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Authentic Japanese Bento Stand Opening in Paris Metro Station

Bento Stand Lunch Box

Michele B |

In just about every major train station in Japan, you’ll find a stand selling boxed lunches called ekiben.
A combination of the words eki (“station”) and bento (“boxed lunch”), ekiben serve as a tasty, convenient meal for travelers to dine on as they watch the scenery slip by outside their window.

Given that trains are terrestrial transportation, and that Japan is an island nation, until now you’ve generally had to come to Japan in order to get your hands on authentic station bento. That’s changing soon, though, with the opening of an ekiben stand in a rail station in Paris.

Paris-Gare de Lyon is one of the busiest rail hubs not just in the French capital, but on the European continent. With some 7.5 million people passing through each month, it’s a sure bet that many of them are hungry and/or in a hurry, and this winter they’ll be able to pick up a Japanese boxed lunch at the appropriately named Ekiben.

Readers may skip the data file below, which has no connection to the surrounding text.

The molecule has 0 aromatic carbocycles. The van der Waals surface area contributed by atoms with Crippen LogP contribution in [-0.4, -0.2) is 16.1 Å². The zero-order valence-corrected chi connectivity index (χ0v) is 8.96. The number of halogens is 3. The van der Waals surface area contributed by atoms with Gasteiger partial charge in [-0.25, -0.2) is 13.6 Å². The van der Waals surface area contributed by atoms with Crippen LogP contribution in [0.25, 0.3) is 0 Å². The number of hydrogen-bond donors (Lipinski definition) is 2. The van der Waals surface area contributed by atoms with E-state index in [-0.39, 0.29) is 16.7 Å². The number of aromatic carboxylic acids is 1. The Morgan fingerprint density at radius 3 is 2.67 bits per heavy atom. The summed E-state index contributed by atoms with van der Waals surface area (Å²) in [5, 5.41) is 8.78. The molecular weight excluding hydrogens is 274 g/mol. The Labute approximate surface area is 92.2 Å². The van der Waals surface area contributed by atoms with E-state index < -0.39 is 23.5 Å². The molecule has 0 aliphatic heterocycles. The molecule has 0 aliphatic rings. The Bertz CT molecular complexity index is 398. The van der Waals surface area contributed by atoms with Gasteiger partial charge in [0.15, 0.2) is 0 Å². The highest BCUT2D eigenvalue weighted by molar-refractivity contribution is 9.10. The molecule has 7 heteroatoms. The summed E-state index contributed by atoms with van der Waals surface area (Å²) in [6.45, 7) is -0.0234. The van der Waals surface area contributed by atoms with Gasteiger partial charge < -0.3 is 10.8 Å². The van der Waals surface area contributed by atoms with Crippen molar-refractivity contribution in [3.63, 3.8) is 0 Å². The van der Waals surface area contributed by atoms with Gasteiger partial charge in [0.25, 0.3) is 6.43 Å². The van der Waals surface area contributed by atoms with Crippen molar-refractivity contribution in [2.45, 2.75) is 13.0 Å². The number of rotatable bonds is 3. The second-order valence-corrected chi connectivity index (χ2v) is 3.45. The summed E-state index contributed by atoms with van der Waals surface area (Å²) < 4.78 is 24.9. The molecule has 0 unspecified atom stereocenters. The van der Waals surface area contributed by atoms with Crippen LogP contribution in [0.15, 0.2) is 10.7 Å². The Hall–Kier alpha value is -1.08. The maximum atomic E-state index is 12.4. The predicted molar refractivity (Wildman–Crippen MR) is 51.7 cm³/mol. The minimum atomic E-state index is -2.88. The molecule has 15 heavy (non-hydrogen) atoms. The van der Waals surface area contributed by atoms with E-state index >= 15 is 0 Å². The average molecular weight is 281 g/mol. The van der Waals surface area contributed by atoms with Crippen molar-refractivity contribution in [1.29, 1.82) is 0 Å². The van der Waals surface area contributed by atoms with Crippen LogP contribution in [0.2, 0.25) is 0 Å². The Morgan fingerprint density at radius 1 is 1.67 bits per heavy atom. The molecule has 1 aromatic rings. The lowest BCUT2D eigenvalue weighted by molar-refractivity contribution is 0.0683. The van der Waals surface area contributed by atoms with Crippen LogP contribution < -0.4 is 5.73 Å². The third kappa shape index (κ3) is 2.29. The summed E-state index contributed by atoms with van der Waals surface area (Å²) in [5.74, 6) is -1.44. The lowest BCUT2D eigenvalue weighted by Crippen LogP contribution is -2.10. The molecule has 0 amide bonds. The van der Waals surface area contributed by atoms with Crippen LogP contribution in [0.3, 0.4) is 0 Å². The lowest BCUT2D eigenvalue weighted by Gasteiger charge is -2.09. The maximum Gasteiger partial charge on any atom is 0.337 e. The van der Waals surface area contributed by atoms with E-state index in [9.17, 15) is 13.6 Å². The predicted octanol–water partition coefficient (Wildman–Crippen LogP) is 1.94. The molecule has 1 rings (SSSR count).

Located in Hall 2 of the station, the stand will sell an array of to-go Japanese meals. Adding an air of culinary legitimacy is the fact that the whole affair is being overseen by East Japan Railways and partner Nihon Restaurant Enterprise. Previously, Nihon Restaurant Enterprise has sold ekiben at special events in Singapore ad Taiwan, but this will be its first time offering boxed lunches to travelers in France.

Ekiben often make use of regional ingredients, and Ekiben’s Paris-Lyon Bento features French Charolais beef prepared sukiyaki style for 15 Euros (US$17). For the same price, the Makunouchi Bento is a traditional mix of grilled salmon tamagoyaki (Japanese-style omelet), and tempura.

Lower-priced options include the Omotenashi Bento (13 Euros), with sushi rolls and tempura, and the Maki Sukeroku Bento (eight Euros), with sushi rolls and inarizushi (vinegared rice wrapped in fried tofu).

Rounding out the menu is the Onigiri Bento. Modeled after the very first ekiben, which was offered at Utsunomiya Station in 1885, the eight-Euro Onigiri Bento comes with three rice balls (takikomigohan stock-flavored rice, another with bonito, and a third with salmon), plus a few pieces of karaage (fried chicken).

Ekiben opens on December 1, but similar to the trains waiting at the platforms, it won’t be at Paris-Gare de Lyon forever, as the limited-time bento stand will close for good on January 31.

News story first reported by
Photo by Richard Iwaki of Unsplash


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